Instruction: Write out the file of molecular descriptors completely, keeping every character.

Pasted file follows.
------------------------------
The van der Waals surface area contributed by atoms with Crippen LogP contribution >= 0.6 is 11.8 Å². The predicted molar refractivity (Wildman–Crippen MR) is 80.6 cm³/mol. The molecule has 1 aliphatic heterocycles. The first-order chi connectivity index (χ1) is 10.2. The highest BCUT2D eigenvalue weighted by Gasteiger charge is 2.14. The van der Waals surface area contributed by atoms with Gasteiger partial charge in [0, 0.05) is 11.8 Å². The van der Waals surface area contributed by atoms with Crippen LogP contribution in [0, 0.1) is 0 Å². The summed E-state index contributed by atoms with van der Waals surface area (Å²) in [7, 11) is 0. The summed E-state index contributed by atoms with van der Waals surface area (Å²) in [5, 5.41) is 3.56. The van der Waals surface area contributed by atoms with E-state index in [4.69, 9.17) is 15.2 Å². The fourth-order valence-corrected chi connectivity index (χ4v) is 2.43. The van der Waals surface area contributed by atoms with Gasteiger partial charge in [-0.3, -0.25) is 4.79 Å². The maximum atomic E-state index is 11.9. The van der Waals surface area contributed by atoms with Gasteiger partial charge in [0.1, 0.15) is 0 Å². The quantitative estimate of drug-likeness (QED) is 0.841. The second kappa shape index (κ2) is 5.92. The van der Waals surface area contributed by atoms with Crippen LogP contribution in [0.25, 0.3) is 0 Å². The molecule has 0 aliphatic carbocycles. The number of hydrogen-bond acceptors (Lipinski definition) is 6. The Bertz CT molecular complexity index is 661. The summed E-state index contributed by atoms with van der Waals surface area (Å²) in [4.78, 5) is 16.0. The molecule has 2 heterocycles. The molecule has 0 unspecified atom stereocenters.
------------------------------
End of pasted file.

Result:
The van der Waals surface area contributed by atoms with Crippen LogP contribution >= 0.6 is 11.8 Å². The predicted molar refractivity (Wildman–Crippen MR) is 80.6 cm³/mol. The molecule has 1 aliphatic heterocycles. The first-order chi connectivity index (χ1) is 10.2. The highest BCUT2D eigenvalue weighted by Gasteiger charge is 2.14. The van der Waals surface area contributed by atoms with Gasteiger partial charge in [0, 0.05) is 11.8 Å². The van der Waals surface area contributed by atoms with Crippen LogP contribution in [0, 0.1) is 0 Å². The summed E-state index contributed by atoms with van der Waals surface area (Å²) in [7, 11) is 0. The summed E-state index contributed by atoms with van der Waals surface area (Å²) in [5, 5.41) is 3.56. The van der Waals surface area contributed by atoms with E-state index in [4.69, 9.17) is 15.2 Å². The fourth-order valence-corrected chi connectivity index (χ4v) is 2.43. The van der Waals surface area contributed by atoms with Gasteiger partial charge in [-0.3, -0.25) is 4.79 Å². The maximum atomic E-state index is 11.9. The van der Waals surface area contributed by atoms with Gasteiger partial charge in [0.1, 0.15) is 0 Å². The quantitative estimate of drug-likeness (QED) is 0.841. The second kappa shape index (κ2) is 5.92. The van der Waals surface area contributed by atoms with Crippen LogP contribution in [0.25, 0.3) is 0 Å². The molecule has 0 aliphatic carbocycles. The number of hydrogen-bond acceptors (Lipinski definition) is 6. The Bertz CT molecular complexity index is 661. The summed E-state index contributed by atoms with van der Waals surface area (Å²) in [4.78, 5) is 16.0. The molecule has 2 heterocycles. The molecule has 0 unspecified atom stereocenters.